The 1099cc Evoluzione Twin is a prodigous power producer, providing plenty of ponies… It flat out stomps.
After `suffering’ with Pierre Terblanche’s 999 for over a half decade, Ducatisti have been rewarded for their unwavering dedication and support of the controversial design with a new and improved sporting Twin to hang their hopes on: The 2007 Ducati 1098 and 1098S. In the hearts of our testing crew the Triple Nine was an exciting bike but like most good things, it wasn’t without faults. Despite three World Superbike titles, the 999 was often maligned as not being a proper heir to the Ducati sporting legacy. While Terblanche abandoned the sexy lines and single-sided swingarm for an industrial-looking Formula 1 freight train on the 999, the 1098 Project Design Leader Gianandrea Fabbro brings the single-side swingarm, dual exhaust and plain and simple styling back with a vengeance. Whether the Ducati 1098S or the Mille are your cup of cappuccino depends on your taste in motorcycles, because they take very different approaches to their styling.
Climb on board the 1098S, turn it on and you are treated to a symphony of whirling electronic gizmos and lights that let it be known you have a technological marvel at your disposal. The bodacious Digitek LCD dash board has the text `1098S SBK’ scrolling across it while it goes through its ritualistic diagnostic cycle upon start up. Besides that bit of blatant self promotion, the info system is actually one of the most useful on the market today with a speedo, tach, cool gear-position indicator, clock, gas gauge, trip meters and nifty features like remaining fuel range, oil temp, average fuel consumption, average speed and the immobilizer. What’s next? Integrated iPod docking station with Bose sound system? It also doubles as the DDA data acquisition system, which combined with the adjustable Ohlins fork, shock, steering damper and forged Marchesini wheels (rather than cast) are the difference between the $14,995 standard and the $19,995 `S’ version.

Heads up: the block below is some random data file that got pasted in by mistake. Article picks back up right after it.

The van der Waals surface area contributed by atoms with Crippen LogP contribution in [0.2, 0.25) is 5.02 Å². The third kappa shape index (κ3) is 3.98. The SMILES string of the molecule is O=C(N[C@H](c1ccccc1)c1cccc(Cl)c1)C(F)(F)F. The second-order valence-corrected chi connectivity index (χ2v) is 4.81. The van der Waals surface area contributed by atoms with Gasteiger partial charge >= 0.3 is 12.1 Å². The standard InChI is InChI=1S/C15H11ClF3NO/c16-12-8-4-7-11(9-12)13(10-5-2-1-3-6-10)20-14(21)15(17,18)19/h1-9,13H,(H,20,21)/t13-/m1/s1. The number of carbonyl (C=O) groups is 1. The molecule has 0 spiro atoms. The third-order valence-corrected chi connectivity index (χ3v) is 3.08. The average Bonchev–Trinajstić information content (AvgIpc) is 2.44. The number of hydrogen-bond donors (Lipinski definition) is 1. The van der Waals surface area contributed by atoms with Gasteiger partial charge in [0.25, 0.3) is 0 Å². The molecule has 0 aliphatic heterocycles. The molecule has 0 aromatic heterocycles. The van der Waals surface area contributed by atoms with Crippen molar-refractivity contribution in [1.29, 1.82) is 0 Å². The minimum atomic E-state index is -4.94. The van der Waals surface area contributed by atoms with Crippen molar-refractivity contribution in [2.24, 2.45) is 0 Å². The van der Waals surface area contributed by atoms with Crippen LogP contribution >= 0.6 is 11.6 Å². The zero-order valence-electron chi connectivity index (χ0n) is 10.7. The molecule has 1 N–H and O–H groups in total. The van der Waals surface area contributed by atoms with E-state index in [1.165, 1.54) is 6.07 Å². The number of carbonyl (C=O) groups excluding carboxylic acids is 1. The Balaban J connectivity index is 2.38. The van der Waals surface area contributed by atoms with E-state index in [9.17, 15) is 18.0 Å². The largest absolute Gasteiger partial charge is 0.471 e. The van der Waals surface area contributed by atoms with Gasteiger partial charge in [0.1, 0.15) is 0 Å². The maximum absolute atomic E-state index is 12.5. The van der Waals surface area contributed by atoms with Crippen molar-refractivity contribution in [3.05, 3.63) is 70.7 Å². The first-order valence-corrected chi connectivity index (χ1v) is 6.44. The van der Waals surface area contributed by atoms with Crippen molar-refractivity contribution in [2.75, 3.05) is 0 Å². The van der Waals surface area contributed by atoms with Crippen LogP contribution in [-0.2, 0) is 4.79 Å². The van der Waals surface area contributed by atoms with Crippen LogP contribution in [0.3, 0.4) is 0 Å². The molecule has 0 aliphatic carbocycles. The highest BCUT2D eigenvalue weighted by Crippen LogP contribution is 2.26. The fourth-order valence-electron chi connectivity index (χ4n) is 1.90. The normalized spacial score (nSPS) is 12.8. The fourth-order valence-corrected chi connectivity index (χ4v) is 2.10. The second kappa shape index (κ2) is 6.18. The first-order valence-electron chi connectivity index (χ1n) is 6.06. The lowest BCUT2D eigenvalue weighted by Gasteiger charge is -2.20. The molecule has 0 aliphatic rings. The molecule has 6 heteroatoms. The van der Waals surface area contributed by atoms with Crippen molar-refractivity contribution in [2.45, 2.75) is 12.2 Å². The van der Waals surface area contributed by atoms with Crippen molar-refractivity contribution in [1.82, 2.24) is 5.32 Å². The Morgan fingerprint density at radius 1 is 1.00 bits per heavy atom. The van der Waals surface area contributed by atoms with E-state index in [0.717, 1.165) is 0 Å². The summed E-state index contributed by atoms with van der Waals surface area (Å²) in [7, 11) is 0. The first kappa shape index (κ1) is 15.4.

When sampling the 1098S for the first time the initial taste of Italian cuisine is the sensory assault that the Testastretta Evoluzione motor offers. The mill rumbles in concert with the incessant rattling of that Ducati dry clutch. Dab the adjustable shift lever and the bike quivers as it notches precisely into first gear. Release the somewhat stout radial-actuated clutch lever and dial in some throttle and things get underway without as much drag as the long-legged Mille requires. Gearing feels a bit tall, but the bike has the motor to torque past the surges from it resisting rolling at any speed under 30 mph. Twist that right grip and the front wheel comes up quickly. Run the 1098S through a few of its remaining five gears at even three quarter throttle and there will be no doubt that this bike means business. You had better be on your toes because the new flagship Ducati wants to haul ass even if you don’t. The growl emanating from the dual underseat exhaust is music to wail by.
After loyal Ducatisti lamented the lines on the 999, Ducati designer Gianandrea Fabbro delivers a lust-worthy looker in the 2007 Ducati 1098S.
And wail it does. It’s difficult to let it all hang out on a stock bike, let alone one worth twenty grand, but we did the best we could. Generally speaking, the 1098S hauls the mail. This bike has narrowed the gap on the In-Line competition not only in terms of outright production of power but also in terms of sheer speed. Plus, it does so in a bit more usable fashion than the Big Four bikes do. Get a good drive and the Ducati is going to give any literbike a run for its money, which means it leaves the Mille sucking fumes. Even if you don’t get a good drive, the Aprilia just doesn’t have the snort to hold this bad boy off. It simply owns the RSV in the motor department.
This latest iteration of the Evoluzione features a high-revving oversquare design with a 104mm x 64.7mm bore and stroke. The 1099cc of actual engine displacement gets squeezed to a high 12.5:1 compression ratio. Above, redesigned heads house Ducati’s distinct Desmodromic valve train and redesigned, more-direct intake tracts which increase airflow to the massive 42mm intake valves. The L-Twin is fed by a Marelli electronic fuel injection system featuring large elliptical throttle bodies. The 34mm exhaust valves unleash spent gasses through a pair of dual underseat mufflers. The new layout feels much more powerful than its 140 horsepower would lead you to believe.